11. Tax_Counsel

    Mail correctly yet incorrectly addressed?

    No, they are not. The statute is one designed to ensure no one interferes with the delivery of mail to its stated address. As the U.S. Court of Appeals for the Tenth Circuit, which is the federal appeals court covering Colorado, stated in a case involving prosecution under this statute: United States v. Fleming, 479 F.2d 56, 57 (10th Cir. 1973). (Bolding added). So once the package was delivered to the addressee the passage of mail was done and anything further done with the package was not retarding or obstructing its passage. Here the package was delivered as addressed; no one interfered with the "passage" of that package. So there is no offense under the section you cited. Moreover, the statute only applies to U.S. mail. Delivery of packages or letters by private delivery firms is not covered by that statute, and while the OP does use the word "mail" in the post, it is far from clear that it was actually delivered by the USPS and not a private delivery firm like UPS or FedEx.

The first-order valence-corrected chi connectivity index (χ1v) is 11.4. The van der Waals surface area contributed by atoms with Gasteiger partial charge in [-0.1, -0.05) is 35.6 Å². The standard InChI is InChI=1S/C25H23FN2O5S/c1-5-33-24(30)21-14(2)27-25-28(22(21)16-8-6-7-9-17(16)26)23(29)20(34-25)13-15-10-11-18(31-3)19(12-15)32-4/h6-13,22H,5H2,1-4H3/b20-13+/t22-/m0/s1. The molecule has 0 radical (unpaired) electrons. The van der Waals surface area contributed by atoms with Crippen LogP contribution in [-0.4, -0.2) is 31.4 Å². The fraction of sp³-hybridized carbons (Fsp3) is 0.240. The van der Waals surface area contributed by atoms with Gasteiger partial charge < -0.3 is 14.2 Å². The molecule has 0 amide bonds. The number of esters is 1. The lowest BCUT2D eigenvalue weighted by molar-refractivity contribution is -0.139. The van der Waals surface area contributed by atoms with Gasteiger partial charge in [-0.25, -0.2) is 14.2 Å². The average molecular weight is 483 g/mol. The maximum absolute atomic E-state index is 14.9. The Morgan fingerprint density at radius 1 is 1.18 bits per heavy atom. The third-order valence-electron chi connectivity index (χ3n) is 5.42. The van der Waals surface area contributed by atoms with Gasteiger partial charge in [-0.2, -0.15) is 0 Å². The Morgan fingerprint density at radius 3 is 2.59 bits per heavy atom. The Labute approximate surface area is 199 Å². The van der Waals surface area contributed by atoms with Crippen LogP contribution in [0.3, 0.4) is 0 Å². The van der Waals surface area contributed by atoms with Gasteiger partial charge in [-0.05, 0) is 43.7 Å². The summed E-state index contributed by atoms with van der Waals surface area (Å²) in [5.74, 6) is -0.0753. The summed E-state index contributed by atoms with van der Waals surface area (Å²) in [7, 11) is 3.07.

12. The law does not regulate who sleeps in what room of a house. Thankfully the government has not yet got to the point of regulating such details.